The lens aperture is a measure of how much light the lens will let through into the sensor in the camera body. The bigger the aperture is, the more light will shine through. Using a bigger aperture also results in less depth of field (depth of focus, DOF). If it’s difficult for you to remember, just think of the small, pocket-sized digital cameras you can get nowadays. They tend to render everything in focus opposed to the more sturdy, professional single-lens-reflex (SLR) cameras that have the ability to create soft, out-of-focus (OOF) areas behind the main subject. Big means plenty of light-sensitivity together with a narrow focus area.
The aperture is measured in terms of f-stops and this can perhaps be a bit confusing since a smaller f-stop is equivalent to a larger aperture. It is usually written like this, the scale going from large aperture to small aperture:
f/1.4, f/2, f/2.8, f/4, f/5.6, f/8, f/11, f/16…
These are the standard values, separated by one unit called an f-stop. Each lens has a maximum aperture and can be stopped down from there to gain larger depth of field and to set the exposure (which it does together with the shutter and ISO speed). Another good reason to stop down your lens (to use a smaller aperture) is that the lens usually works better when stopped down 2 to 4 stops from it’s maximum value. It draws sharper and lessens unwanted effects such as chromatic aberration and vignetting. Using a lens wide-open so to say, is rarely a good idea unless you are pressed for light or using an absolute top-of-the-line lens.
A fast lens, you say?
Sometimes the large-aperture lenses are also referred to by photographers as fast lenses. Strictly speaking this is nonsense since it’s still a piece of glass and not a racing car! But what it means is that with a large aperture, more light will come in allowing for a faster shutter time in the camera. The lens itself is in no way fast, it’s just easier to say that the lens is fast.
With a fast lens, you can use a high shutter speed, ie. in the thousandths, 1/1000 sec or less. This allows you to really capture moments that’s gone in the blink of an eye and opens up a new world of things that happen too quickly for the human eye to catch.
As is now evident, the depth of field is directly related to the lens aperture. Having one of these fast lenses on your D-SLR camera gives you lot’s of creative possibilities. One of the big challenges in serious photography is to separate your main subject from all the background clutter, to focus the viewers attention on the subject without distractions. To get a blurry background, set the aperture quite high, go a little close to your subject (without exaggerating the perspective too much) and allow some distance between your subject and the background. It’s important to remember that the placement of you, your subject and the background also plays a role in how much blur-effect you get. It’s not only about what lens aperture you are using.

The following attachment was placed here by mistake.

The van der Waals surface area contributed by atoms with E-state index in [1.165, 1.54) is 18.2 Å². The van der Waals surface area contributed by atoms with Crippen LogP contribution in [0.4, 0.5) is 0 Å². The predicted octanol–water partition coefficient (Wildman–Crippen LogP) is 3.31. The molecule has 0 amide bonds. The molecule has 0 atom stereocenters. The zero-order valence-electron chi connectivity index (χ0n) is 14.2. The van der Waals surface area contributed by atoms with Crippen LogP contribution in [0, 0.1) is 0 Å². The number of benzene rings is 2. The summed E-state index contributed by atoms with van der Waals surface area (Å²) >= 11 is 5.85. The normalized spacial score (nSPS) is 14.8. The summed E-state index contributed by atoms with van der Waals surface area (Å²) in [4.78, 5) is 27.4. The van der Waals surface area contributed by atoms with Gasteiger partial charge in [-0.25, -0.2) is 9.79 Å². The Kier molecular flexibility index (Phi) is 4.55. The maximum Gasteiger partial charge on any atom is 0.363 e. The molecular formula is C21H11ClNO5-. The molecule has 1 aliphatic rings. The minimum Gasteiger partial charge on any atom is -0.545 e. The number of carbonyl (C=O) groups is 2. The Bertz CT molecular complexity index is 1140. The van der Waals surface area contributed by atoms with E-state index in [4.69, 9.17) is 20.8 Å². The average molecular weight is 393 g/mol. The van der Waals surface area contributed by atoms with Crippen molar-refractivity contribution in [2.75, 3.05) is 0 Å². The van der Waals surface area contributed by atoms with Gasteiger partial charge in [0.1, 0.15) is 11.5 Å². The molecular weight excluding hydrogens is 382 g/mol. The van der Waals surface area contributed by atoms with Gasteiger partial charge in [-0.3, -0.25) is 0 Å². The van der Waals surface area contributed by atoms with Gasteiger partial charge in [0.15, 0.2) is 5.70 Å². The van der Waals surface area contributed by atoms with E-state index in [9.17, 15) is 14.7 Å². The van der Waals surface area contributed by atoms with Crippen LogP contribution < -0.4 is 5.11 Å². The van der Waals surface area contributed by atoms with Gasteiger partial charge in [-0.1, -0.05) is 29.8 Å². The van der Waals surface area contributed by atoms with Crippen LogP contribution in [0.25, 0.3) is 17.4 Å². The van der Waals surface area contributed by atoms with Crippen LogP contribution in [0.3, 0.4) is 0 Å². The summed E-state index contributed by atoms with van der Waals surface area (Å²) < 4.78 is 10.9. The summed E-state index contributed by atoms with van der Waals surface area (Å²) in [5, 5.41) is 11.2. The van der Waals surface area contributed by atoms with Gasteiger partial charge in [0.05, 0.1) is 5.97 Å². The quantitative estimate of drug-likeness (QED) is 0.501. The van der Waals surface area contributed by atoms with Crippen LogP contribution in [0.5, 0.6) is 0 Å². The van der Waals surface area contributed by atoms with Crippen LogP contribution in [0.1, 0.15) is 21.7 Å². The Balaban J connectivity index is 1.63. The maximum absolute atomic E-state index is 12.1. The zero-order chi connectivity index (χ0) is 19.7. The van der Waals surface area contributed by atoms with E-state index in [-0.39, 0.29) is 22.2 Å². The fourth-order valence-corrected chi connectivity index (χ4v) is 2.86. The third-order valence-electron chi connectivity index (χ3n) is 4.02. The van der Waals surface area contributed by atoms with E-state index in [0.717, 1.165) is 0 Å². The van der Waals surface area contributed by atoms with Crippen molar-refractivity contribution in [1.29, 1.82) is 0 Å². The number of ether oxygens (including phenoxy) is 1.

Ok, so now you have an out-of-focus background. But there’s a bit more to it than that. (Admittedly, we are moving into the subtler details now.) If you look at the out-of-focus areas of different photos, you’ll see that it can look quite different. Some lenses have a really nice, soft, smooth and silky way of rendering the out-of-focus details while others have a tendency to render hard rings and edges around high-contrast objects. This can be a bit distracting to look at although it is somewhat subjective. The quality of the out-of-focus areas is generally called bokeh and is largely decided by the way the lens is constructed, how many aperture blades it has and what f-stop you are using. Photo aficionados can debate at length about the quality, characteristics and effects the bokeh has on a photo while more normal people would give far more importance to the focused areas of the photo. In some genres though, it does play a significant role. In portrait photography, wildlife photography (using long tele-photo lenses) and macro photography the silky bokeh can really be the dot that makes the i, an add a magical touch that’s hard to pin down.
Try to incorporate some bokeh awareness into your photography and there’s most likely improvements to me made.
The author, Morten Svenningsen, is a professional freelance photographer in Nepal. He is offering a free tutorial and an eBook on photography from his web site, http://www.msmediaservice.com, along with fine art prints and more.